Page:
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Colbert takes Amazon to task

The Colbert effect may not take as much of a toll on the teflon coating of as you might think.

Despite a concerted attack by the legendary late night comedian over Amazon’s antics with book publisher Hachette, Amazon retained the top ranking among U.S. brands, according to the YouGov BrandIndex report.

The report placed ahead of Subway, YouTube, Ford and Netflix.

The authors of the report write:

Even with a few chinks in its armor – battling Hachette Book Group and ongoing reports of less-than-ideal warehouse conditions – Amazon retains the top position achieved at the end of 2013, having moved up from the number two spot on last year’s mid-year rankings. The first half of the year saw the company’s Prime service expand its HBO and music streaming offerings, and debut the Fire smart phone.

chart-amazonbuzzYouGov BrandIndex CEO Ted Marzilli tells AdWeek that was able to weather the PR blips since potential book buyers impacted by the Hachette dispute are a small slice of the population.

That’s not necessarily the case with retailer Target, which fell 14 spots to No. 21 on the list after a data breach was said to cost the company up to $450 million.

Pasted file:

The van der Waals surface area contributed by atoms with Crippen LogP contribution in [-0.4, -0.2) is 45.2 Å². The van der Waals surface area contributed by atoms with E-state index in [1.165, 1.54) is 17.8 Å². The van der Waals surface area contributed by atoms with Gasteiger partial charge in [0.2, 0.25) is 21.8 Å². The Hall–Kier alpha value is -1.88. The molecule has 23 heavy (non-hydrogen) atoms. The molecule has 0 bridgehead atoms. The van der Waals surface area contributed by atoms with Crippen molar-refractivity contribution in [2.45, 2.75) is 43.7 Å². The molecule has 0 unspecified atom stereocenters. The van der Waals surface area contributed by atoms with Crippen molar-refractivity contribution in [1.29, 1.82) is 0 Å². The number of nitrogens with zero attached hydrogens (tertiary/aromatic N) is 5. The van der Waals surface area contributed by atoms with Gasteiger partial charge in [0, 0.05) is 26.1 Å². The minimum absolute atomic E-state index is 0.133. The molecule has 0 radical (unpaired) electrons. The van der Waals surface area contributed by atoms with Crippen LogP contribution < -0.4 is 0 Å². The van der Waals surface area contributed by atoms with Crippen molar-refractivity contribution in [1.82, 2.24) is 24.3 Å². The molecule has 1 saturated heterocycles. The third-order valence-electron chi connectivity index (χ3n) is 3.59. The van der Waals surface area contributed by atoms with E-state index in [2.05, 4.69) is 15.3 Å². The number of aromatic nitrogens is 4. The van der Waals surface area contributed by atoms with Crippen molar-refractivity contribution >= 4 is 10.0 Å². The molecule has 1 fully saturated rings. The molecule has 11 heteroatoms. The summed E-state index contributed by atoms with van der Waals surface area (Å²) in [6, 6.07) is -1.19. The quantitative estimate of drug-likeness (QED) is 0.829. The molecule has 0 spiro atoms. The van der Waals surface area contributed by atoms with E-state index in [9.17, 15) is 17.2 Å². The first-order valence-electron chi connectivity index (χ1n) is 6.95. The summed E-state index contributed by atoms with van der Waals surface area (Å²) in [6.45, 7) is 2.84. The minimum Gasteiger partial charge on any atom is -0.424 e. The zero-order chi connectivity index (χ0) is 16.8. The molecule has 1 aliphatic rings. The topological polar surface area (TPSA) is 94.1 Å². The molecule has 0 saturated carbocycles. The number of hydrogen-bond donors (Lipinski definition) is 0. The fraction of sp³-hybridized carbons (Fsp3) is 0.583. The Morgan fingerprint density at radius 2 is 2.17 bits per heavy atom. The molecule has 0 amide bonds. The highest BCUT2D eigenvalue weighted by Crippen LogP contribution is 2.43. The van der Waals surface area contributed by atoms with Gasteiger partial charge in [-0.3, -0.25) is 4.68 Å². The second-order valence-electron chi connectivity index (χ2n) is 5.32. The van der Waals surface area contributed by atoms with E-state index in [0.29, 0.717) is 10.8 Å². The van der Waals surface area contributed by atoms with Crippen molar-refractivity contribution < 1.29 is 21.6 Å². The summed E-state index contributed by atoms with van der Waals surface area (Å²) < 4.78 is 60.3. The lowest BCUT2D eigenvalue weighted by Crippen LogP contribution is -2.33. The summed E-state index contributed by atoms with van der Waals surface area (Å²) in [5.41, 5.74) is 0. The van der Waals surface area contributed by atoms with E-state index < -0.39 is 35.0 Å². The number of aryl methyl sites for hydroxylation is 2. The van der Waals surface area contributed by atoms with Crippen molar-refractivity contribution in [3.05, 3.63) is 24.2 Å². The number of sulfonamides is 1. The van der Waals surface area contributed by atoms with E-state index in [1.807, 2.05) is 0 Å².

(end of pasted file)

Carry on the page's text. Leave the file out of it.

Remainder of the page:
Colbert, who compared Jeff Bezos to Lord Voldermort, the villain in Harry Potter, directed his viewers to start buying books from Portland-based Powell’s.

As the chart shows, both Apple and Google climbed back into the top 10 after falling off last year.

The authors wrote about Google:

The company has been relentlessly updating and introducing products while engaging with its users from the increased buzz of Google Glass, creating new Doodles on its home page to aggressive advertising for its two streaming products, Chromecast and Google Play.

And they noted about Apple:

While no new products were introduced in the first half of the year, consumers are widely anticipating the iPhone 6 in the second half of the year, and the company generated other positive news, from the drop in iPhone thefts through use of its Activation Lock to its rousing health ad (“Chicken Fat”) and whimsical parenting one.

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